Encyclopedia of Fantasy (1997)
Avery, Tex

Working name from 1941 of US animator (and occasional voice actor) Frederick Bean Avery (1907-1980); earlier he was credited as Fred Avery. TA is best-known for his formative work on Bugs Bunny (whom he also gave the catchphrase "What's up, Doc?"); other characters he created or radically developed include Chilly Willy, Daffy Duck, Droopy, Screwy Squirrel (aka Screwball Squirrel) and, based on the characters George and Lenny in John Steinbeck's Of Mice and Men (1937), George & Junior. Most of his significant career was over by 1956; thereafter he spent over two decades making commercials before spending the last year or so of his life with Hanna-Barbera. But his earlier career – at Universal/Walter Lantz (1930-1935), Warner Bros. (1936-1941), Paramount (1942) and most notably MGM (1942-1955) – glittered. More than any other animator he was responsible for that stream of Animated Movies which glorified in eschewing realism for the sake of Surrealism; because his approach did not require painstaking detail-work and hence colossal financial resources, it is arguable he had a far greater influence on the subsequent development of the animated short than, for example, the Disney studio. Frequently, too, his gag-packed cartoons contained jokes designed specifically for adults: the title of Red Hot Riding Hood (1943) is sufficient exemplification (the wolf in this short is briefly homaged in The Mask [1994]). Above all, he championed animation as a medium in itself rather than an illusion of life: in his cartoons events generally occurred within a Landscape bounded by four straight lines, the characters being often perfectly aware they were animators' creations. [JG]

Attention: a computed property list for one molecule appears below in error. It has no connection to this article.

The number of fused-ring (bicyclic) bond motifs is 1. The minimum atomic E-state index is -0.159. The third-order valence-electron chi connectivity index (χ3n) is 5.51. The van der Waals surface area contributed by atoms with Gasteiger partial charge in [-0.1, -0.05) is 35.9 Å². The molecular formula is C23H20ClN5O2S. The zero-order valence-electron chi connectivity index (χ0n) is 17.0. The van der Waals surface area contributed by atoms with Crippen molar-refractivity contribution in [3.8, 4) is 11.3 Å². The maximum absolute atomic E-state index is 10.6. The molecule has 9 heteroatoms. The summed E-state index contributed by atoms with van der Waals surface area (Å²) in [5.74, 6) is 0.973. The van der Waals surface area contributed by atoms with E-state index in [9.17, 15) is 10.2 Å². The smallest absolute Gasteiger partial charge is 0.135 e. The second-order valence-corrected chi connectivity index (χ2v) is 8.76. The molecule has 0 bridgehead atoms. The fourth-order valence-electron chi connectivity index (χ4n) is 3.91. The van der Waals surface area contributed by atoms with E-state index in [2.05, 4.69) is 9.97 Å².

Frederick Bean Avery


This entry is taken from the Encyclopedia of Fantasy (1997) edited by John Clute and John Grant. It is provided as a reference and resource for users of the SF Encyclopedia, but apart from possible small corrections has not been updated.